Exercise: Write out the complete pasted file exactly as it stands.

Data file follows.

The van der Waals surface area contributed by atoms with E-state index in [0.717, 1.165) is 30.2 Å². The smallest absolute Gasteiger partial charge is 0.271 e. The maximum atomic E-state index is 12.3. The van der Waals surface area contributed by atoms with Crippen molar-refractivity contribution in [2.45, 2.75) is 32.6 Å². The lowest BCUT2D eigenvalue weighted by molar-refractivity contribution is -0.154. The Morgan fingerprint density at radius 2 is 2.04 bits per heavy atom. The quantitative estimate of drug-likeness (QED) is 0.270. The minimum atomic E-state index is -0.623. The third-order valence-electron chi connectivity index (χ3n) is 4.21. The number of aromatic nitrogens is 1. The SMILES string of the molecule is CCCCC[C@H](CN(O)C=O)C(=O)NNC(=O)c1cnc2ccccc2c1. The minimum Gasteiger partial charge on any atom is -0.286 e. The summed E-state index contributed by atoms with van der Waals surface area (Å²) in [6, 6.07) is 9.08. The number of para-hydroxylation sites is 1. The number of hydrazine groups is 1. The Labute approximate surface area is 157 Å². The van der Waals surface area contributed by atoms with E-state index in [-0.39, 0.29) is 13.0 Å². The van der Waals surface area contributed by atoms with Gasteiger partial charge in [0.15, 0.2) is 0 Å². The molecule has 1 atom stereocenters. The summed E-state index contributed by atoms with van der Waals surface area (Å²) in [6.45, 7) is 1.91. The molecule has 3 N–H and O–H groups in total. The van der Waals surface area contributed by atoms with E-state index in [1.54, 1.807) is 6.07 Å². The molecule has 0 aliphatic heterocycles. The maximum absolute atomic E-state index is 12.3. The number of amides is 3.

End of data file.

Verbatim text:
The van der Waals surface area contributed by atoms with E-state index in [0.717, 1.165) is 30.2 Å². The smallest absolute Gasteiger partial charge is 0.271 e. The maximum atomic E-state index is 12.3. The van der Waals surface area contributed by atoms with Crippen molar-refractivity contribution in [2.45, 2.75) is 32.6 Å². The lowest BCUT2D eigenvalue weighted by molar-refractivity contribution is -0.154. The Morgan fingerprint density at radius 2 is 2.04 bits per heavy atom. The quantitative estimate of drug-likeness (QED) is 0.270. The minimum atomic E-state index is -0.623. The third-order valence-electron chi connectivity index (χ3n) is 4.21. The number of aromatic nitrogens is 1. The SMILES string of the molecule is CCCCC[C@H](CN(O)C=O)C(=O)NNC(=O)c1cnc2ccccc2c1. The minimum Gasteiger partial charge on any atom is -0.286 e. The summed E-state index contributed by atoms with van der Waals surface area (Å²) in [6, 6.07) is 9.08. The number of para-hydroxylation sites is 1. The number of hydrazine groups is 1. The Labute approximate surface area is 157 Å². The van der Waals surface area contributed by atoms with E-state index in [-0.39, 0.29) is 13.0 Å². The van der Waals surface area contributed by atoms with Gasteiger partial charge in [0.15, 0.2) is 0 Å². The molecule has 1 atom stereocenters. The summed E-state index contributed by atoms with van der Waals surface area (Å²) in [6.45, 7) is 1.91. The molecule has 3 N–H and O–H groups in total. The van der Waals surface area contributed by atoms with E-state index in [1.54, 1.807) is 6.07 Å². The molecule has 0 aliphatic heterocycles. The maximum absolute atomic E-state index is 12.3. The number of amides is 3.